Amazon Kindle, Latest Generation, WiFi
April, 2011, I decided to spring for the Kindle Wifi. It is nicer than I thought it was going to be, but I have gotten quite used to the backlighting of the Franklin Rocket eBook, so it is like a step backwards, needing to have a reading light to use the Kindle in low-light environments.
Setting up the Amazon Kindle
The Kindle was very easy to setup, so easy in fact, that I set it up in the parking lot at the Mall of New Hampshire. While it did not require much charging, I did plug its USB cable into the iGo 12 volt charging system, with a USB adapter to confirm it would charge through that - not a problem. Next, I transferred some PDF documents from my Dell Mini 10 netbook computer, onto the Kindle. The transfer was nice and fast. When connected by USB to a computer, the Kindle mounts like a USB flash drive. The folder structure is very straight-forward. The registration of the Kindle required an Internet connection, but the Kindle refused to see my Verizon MiFi 2200; I confirmed operation of the MiFi with the Dell Mini, there was a strong connection.
Attempting to establish communications with the MiFi showed me one aspect of the Kindle that I did not like - when entering the passcode for the WPA-enabled security, the Kindle does not echo the characters entered, so you just guess that you entered the correct code. It would have been nice if they even just momentarily echoed the entered characters, or had a radio button to allow the user to toggle the characters entered. Otherwise, I assume that the MiFi is simply not going to communicate with the Kindle, so I will need to continue carrying a laptop with me when traveling.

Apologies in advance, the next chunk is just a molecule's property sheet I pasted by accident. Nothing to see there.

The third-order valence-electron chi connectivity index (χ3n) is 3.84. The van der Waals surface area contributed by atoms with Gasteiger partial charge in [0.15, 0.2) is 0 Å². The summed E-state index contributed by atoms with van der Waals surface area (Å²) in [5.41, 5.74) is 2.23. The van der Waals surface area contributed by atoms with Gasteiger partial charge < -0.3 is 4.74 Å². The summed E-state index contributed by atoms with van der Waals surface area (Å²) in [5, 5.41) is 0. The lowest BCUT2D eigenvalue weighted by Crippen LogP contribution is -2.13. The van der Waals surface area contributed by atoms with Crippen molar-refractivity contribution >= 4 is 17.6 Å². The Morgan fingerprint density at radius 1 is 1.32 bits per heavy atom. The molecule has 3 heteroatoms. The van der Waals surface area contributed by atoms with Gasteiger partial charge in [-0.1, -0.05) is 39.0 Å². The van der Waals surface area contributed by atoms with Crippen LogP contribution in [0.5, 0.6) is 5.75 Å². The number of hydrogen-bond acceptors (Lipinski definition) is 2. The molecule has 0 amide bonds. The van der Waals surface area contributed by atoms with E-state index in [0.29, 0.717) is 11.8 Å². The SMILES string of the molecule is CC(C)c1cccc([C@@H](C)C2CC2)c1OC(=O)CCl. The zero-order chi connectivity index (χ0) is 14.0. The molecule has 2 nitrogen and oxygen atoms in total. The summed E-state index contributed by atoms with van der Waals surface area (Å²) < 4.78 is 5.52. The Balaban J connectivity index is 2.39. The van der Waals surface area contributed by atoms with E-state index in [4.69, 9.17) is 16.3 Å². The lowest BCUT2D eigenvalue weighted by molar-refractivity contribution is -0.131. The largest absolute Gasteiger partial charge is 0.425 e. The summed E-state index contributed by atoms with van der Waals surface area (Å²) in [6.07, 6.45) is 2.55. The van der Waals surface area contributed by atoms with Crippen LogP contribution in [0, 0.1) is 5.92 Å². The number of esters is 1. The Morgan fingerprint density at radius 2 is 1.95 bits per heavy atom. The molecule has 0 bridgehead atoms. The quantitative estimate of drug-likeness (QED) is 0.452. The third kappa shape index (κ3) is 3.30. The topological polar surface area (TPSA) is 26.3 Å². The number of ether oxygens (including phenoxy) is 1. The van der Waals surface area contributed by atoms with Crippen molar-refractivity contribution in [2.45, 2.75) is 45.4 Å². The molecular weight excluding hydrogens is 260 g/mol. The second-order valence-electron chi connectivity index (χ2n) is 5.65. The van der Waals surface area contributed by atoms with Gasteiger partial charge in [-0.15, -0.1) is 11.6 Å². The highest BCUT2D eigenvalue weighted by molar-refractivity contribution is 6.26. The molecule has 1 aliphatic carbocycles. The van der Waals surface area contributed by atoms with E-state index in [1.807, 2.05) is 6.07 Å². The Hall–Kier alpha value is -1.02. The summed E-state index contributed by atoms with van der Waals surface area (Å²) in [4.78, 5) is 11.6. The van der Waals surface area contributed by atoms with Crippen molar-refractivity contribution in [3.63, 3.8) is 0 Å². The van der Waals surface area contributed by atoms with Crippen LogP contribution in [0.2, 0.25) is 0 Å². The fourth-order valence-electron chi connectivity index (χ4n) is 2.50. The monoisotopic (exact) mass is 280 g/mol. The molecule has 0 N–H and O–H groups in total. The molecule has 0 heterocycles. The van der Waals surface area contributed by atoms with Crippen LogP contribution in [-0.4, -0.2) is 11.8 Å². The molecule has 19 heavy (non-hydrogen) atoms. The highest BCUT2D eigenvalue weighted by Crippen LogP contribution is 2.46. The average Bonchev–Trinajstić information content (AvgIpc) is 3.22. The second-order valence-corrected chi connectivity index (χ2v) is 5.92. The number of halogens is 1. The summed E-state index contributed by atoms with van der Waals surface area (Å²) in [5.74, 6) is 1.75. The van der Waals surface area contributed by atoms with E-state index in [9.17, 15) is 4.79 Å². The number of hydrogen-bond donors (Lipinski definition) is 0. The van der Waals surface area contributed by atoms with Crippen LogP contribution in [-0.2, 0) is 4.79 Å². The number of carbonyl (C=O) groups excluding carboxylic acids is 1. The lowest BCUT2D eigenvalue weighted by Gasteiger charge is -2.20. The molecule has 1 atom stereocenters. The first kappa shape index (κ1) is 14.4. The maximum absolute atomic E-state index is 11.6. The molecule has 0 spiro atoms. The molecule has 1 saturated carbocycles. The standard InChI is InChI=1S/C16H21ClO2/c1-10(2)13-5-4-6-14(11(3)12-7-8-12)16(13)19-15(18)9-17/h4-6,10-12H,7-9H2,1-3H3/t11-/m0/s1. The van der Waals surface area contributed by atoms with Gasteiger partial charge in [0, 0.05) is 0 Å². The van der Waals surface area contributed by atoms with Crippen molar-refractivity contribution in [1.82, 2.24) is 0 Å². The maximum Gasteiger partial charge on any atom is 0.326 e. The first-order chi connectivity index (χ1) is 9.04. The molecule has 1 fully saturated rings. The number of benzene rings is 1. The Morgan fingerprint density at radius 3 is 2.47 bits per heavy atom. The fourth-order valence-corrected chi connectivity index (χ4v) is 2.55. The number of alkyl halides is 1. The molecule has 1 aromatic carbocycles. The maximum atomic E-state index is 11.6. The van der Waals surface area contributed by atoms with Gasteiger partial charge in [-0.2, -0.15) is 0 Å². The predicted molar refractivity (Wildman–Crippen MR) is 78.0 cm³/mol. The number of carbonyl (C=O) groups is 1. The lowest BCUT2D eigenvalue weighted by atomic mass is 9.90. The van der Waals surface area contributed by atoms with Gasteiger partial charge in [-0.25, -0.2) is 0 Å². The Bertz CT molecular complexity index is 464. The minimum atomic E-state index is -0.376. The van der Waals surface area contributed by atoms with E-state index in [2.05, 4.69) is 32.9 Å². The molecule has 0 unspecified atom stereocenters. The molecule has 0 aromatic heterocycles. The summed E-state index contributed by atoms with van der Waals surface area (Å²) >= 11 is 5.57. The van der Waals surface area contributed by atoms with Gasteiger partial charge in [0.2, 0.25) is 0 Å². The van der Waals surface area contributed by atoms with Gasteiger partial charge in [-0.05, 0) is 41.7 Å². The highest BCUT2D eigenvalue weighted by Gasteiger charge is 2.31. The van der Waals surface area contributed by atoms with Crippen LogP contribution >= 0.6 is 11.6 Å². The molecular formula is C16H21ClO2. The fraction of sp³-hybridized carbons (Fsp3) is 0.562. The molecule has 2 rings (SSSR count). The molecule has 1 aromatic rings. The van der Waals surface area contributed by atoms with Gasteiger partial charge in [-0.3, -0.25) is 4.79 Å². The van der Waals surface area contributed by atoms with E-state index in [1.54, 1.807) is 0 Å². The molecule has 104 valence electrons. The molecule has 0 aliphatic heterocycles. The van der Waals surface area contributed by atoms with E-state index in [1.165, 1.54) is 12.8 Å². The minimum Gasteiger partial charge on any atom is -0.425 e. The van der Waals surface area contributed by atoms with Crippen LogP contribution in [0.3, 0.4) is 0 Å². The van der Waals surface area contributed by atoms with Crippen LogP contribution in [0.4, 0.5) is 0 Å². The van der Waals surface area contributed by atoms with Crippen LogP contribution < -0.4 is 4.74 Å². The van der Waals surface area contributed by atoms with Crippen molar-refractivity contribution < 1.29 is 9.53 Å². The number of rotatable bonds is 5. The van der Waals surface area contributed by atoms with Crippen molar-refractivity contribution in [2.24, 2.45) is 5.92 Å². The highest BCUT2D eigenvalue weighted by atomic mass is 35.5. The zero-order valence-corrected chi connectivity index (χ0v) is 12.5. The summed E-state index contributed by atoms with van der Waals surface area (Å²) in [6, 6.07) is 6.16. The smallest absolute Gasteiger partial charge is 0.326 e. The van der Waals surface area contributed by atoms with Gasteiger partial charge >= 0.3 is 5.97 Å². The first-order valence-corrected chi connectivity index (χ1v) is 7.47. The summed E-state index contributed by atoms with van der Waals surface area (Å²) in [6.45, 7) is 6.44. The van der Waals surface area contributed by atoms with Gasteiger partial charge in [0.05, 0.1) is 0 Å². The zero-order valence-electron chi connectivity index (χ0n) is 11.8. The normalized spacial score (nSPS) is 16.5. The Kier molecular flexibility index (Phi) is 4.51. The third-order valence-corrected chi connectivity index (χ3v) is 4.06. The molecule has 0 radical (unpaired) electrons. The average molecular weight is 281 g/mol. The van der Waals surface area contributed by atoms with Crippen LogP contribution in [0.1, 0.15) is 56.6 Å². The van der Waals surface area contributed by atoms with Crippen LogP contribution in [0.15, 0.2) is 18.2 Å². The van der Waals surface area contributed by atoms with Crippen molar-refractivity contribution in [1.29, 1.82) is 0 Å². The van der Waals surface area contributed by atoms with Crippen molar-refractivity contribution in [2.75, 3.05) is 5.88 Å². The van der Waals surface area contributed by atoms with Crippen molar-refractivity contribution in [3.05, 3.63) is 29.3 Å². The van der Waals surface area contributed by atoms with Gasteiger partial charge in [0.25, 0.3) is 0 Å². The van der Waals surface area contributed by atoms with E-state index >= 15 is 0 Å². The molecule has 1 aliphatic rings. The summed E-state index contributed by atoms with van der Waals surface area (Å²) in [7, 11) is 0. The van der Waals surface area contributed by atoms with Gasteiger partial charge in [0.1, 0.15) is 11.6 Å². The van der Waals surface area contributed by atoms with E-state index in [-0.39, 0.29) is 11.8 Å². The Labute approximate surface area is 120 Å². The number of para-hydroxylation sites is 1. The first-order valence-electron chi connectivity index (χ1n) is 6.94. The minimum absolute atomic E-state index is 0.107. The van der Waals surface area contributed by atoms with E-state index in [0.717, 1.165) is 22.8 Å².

The Experimental Menu
The menu key brings up a menu in the upper-right corner of the reader's display. The bottom entry, is a menu entitled 'Experimental'. This menu provides some very cool apps, that I assume are Java-based: a Web Browser, Play MP3 and Text-to-Speech.
The web browser and text-to-speech, I have tried. The text-to-speech is fairly nice. I am not sure how much I would use it, but it is nice just the same. The web browser is better than I would have expected. While I only went to Facebook, I was impressed by how much of the webpage is portrayed on the screen. zooming and panning are easily accomplished, but I do wish that would have made a simpler method of 'nudge' panning, such as holding down the shift key while using the 4 direction button to pan slightly in any direction.
Downloading eBooks and other Documents to the Kindle
Downloading eBooks, from the Amazon store, to the Kindle is quite straight-forward. Establish an Internet connection using the WiFi connection, then from the main menu, choose Shop in Kindle Store. In the Kindle Store, you will login using your Amazon account information, I used my Amazon Associates username and password, with no problem. Then, you navigate through a few different menues until you find an electronic book that you want to purchase and download.
Other documents can be downloaded to the Kindle, I have started to writeup the methods that I have used so far on my eBooks webpage.